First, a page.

8 Div. 682.

41 So.2d 432 (1949)


Court of Appeals of Alabama.

Attorney(s) appearing for the Case

C. L. Watts and Walter F. Eigenbrod, of Huntsville, for appellant.

A. A. Carmichael, Atty. Gen., and Jas. T. Hardin, Asst. Atty. Gen., for the State.

CARR, Judge.

The defendant below was indicted for assault with intent to murder and convicted of assault with a weapon.

A motion for a new trial was timely filed and overruled.

The Assistant Attorney General has fairly and accurately set out in his brief the tendencies of the State's evidence. We copy pertinent facts therefrom:

"It appears from the testimony introduced by the State of Alabama that during the month of May 1947, city policemen, Joy Knight and Vernon Lee, went to the home of appellant herein, seeking to apprehend said appellant in the act of selling illegal alcoholic beverages. Upon said occasion, these policemen carried with them one Charlie Martin, a colored person, described by said policemen as an `informer.'

"The evidence of these witnesses is to the effect that after arriving at the home of Joe Miller, Martin entered said home and was there observed by Policeman Knight, and heard by Policeman Lee, purchasing whiskey from the said Joe Miller. It further appears from the testimony of these witnesses that as Martin was leaving appellant's house, after having purchased such whiskey, that Policemen Knight and Lee came upon the porch of appellant's home and advanced toward his door. It is the testimony of Mr. Knight, the person injured, that as he advanced within some three feet of the front door of appellant's home he observed through the screen this appellant with a gun in his hand; that upon making such observation, he shouted to appellant to drop the gun and he, himself, leaped to one side to avoid being shot; that as he did so, a shot rang out and a bullet passed through his arm."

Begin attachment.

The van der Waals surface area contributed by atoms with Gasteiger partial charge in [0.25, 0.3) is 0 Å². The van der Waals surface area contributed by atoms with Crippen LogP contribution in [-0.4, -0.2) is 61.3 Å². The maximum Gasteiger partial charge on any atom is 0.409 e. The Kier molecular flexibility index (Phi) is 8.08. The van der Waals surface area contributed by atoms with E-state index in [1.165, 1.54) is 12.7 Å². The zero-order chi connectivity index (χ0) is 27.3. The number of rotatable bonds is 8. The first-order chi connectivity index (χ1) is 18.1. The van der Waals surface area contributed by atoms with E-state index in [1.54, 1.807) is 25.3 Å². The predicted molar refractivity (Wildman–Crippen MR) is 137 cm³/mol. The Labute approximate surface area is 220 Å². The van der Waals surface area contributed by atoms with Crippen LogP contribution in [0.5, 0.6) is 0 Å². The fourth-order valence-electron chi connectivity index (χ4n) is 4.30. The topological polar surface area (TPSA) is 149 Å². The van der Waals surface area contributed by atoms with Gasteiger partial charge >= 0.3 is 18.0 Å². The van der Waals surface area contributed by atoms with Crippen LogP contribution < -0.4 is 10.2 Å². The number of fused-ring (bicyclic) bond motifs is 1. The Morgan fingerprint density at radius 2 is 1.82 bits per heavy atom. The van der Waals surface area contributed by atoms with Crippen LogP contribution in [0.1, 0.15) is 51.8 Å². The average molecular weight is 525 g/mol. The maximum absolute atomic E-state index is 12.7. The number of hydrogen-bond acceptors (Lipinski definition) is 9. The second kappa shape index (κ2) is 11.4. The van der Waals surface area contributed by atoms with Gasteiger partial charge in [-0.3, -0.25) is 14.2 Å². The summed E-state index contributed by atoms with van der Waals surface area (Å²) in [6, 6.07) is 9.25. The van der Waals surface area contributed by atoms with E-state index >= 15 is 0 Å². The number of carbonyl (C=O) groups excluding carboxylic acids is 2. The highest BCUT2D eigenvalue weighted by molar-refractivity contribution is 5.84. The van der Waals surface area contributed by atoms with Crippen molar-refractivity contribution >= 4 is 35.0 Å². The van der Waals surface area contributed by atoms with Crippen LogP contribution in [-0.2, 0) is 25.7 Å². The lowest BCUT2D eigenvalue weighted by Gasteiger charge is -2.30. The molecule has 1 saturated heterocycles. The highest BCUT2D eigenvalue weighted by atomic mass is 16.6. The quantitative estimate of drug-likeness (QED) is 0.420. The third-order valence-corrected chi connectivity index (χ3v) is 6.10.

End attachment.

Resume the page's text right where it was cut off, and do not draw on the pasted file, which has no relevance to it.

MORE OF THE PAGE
The testimony of the appellant does not disclose a very clear description of his explanation of the occurrence. As we interpret it, he claimed that Charlie Martin had cut him with a knife when the two were on the inside of the house, and in his effort to get Martin out of the house the pistol accidentally fired and the shot hit the officer.

Without any question of doubt the accused was not due the general affirmative charge. Neither are we authorized under the authorities to disturb the judgment of the lower court in the matter of the motion for a new trial.

There were comparatively few rulings during the progress of the introduction of the evidence.

On cross-examination Police Officer Knight was asked: "I want to ask you if it is a practice for the city police to engage in this sort of efforts to make arrests for the violation of the law?" Objections were sustained to the question.

It is a legal truism that free crossexamination should be accorded, but this right should not be extended to the point of injecting into the evidence matters that are wholly foreign to the issues in the case. Hall v. State, 24 Ala.App. 75, 130 So. 531; Kornegay v. State, 33 Ala.App. 338, 33 So.2d 405.

The court properly sustained the objection to the quoted question.

It was not a matter of material concern to inquire into the habits of Charlie Martin with reference to his drinking.

Appellant's counsel moved for a mistrial because one of the officers voluntarily stated: "We had information about this nigger bootlegging down there." The court promptly excluded the assertion and forcefully instructed the jury to disregard it. Unquestionably the appellant was not deprived of the rights of a fair trial because of this occurrence. Stephens v. State, Ala., 40 So.2d 90; Pruitt v. State, 22 Ala.App. 353, 115 So. 698.

Charge number 4 refused to appellant is not predicated on the evidence. Edwards v. State, 205 Ala. 160, 87 So. 179; Farley v. State, Ala.App., 37 So.2d 434.

The same is true of charges numbered 5, 6, 7, 9, 11, 22, and 24.

Refused charges 31 and 32 are each invasive of the province of the jury.

The judgment of the court below is ordered affirmed.


BRICKEN, P. J., not sitting.


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